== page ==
Review: 2013 Hyundai Veloster Turbo
The new Hyundai Veloster Turbo looks like something that just rolled out of a tuning shop on its way to a street race. Compared to the standard version, it has been reworked in a number of key ways to establish its own identity. Starting up front, there is a new fascia with larger hexagonal blacked-out grill, projector beam headlight with LED running lights, round fog lights inside black bezels and a chin spoiler. The effect is menacing and modern. From its profile, the lower side sills resemble ground effect and 18-inch alloy wheels with chrome accents add to its modified look, especially when in motion. Out back, the accentuated diffuser, LED tail-lights, round red reflectors that match the size and shape of the foglights, and the dual center-mounted exhaust round out the exterior revamp.
Perhaps the most striking feature of the Turbo is the optional $1,000 matte gray paint which, by default, catapults the car into another echelon. Matte finish is an expensive option either for paint or vinyl wrap and sometimes even more so as a factory option. For instance, BMW’s “Frozen” matte paint starts at around $3,500 and Mercedes’ “Mango” matte paint is a $3,950 option. Hyundai provides special care instructions which include hand washing only and, of course, no waxing or polishing. The old two-bucket method should be in full effect.
The Veloster Turbo sets itself apart in another, albeit idiosyncratic, way. From the driver’s side, the car looks like a 3-door hatchback, but when viewed from the passenger’s side, it morphs into what appears to be a 5-door hatch. Like an episode of Lost, further exploration reveals the basis for the intrigue. The driver’s side has a long door that swings out wide, requiring dumping and sliding the seat forward to allow access to the rear seats. The passenger side has two smaller doors, one for the front seats and one for the rear, which both swing out much shorter and allow close proximity parking.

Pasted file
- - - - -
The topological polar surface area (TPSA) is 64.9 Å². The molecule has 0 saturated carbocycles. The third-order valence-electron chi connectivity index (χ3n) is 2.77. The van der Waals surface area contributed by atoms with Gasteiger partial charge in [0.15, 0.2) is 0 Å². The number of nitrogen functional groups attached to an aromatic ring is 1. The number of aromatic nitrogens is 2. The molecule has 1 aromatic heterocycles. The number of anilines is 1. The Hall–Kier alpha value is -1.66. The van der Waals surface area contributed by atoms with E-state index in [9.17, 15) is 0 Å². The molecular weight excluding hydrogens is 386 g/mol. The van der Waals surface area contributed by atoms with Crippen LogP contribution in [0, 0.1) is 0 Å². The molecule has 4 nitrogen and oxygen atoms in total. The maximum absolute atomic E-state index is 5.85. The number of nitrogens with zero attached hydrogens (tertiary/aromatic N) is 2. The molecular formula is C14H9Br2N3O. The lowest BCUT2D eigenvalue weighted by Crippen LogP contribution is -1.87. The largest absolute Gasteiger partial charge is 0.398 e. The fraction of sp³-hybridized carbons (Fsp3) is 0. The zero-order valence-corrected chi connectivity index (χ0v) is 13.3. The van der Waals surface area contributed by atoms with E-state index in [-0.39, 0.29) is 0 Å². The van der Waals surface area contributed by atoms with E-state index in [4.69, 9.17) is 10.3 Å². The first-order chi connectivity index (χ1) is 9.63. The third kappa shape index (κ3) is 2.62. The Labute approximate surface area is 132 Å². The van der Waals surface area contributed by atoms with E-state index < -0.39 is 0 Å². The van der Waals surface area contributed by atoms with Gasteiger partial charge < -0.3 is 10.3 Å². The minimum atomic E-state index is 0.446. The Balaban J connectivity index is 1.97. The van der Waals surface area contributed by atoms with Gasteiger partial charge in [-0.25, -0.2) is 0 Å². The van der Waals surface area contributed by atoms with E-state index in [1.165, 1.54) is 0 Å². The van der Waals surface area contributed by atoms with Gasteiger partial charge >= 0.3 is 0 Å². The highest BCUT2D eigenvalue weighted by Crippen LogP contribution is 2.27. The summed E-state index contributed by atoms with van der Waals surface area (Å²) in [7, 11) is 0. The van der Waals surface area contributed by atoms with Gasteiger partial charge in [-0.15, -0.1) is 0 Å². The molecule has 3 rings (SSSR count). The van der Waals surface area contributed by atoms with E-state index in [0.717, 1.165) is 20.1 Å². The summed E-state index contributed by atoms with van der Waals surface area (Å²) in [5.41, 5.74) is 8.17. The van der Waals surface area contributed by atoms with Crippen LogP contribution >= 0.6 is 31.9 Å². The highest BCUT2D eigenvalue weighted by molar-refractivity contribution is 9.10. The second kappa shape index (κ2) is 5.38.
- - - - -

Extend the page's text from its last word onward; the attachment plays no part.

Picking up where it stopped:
While the exterior may be something of a heterodox, the interior follows the usual Hyundai format. The V-shaped center console features a 7-inch multimedia touch-screen flanked by HVAC vents and temperature controls just below. The standard offering of features is generous and we enjoyed the 8-speaker 450 watt Dimension audio system with subwoofer, the SiriusXM satellite radio, iPod USB and auxiliary input jack, keyless entry, push button Start, heated mirrors as well as the heated front seats wrapped in perforated leather with Turbo stitching. The blue accent lighting for the gauges in the dash and blue backlighting for all buttons gives the interior a cool, modern vibe.
Overall, the fit and finish on the inside of the Turbo is commendable and the leather wrapped telescoping andtiltingsteering wheel, with its multifunction controls, rounds out the offering nicely. The optional Ultimate Package ($2,500) adds navigation, a back-up camera and back-up warning sensors which all function as expected without any strange quirks; the panoramic sunroof gives the diminutive hatchback a more spacious feel. Rear visibility is somewhat distorted thanks to the tiny swath of contoured glass that makes up the rear windshield, so the back-up camera is highly recommended.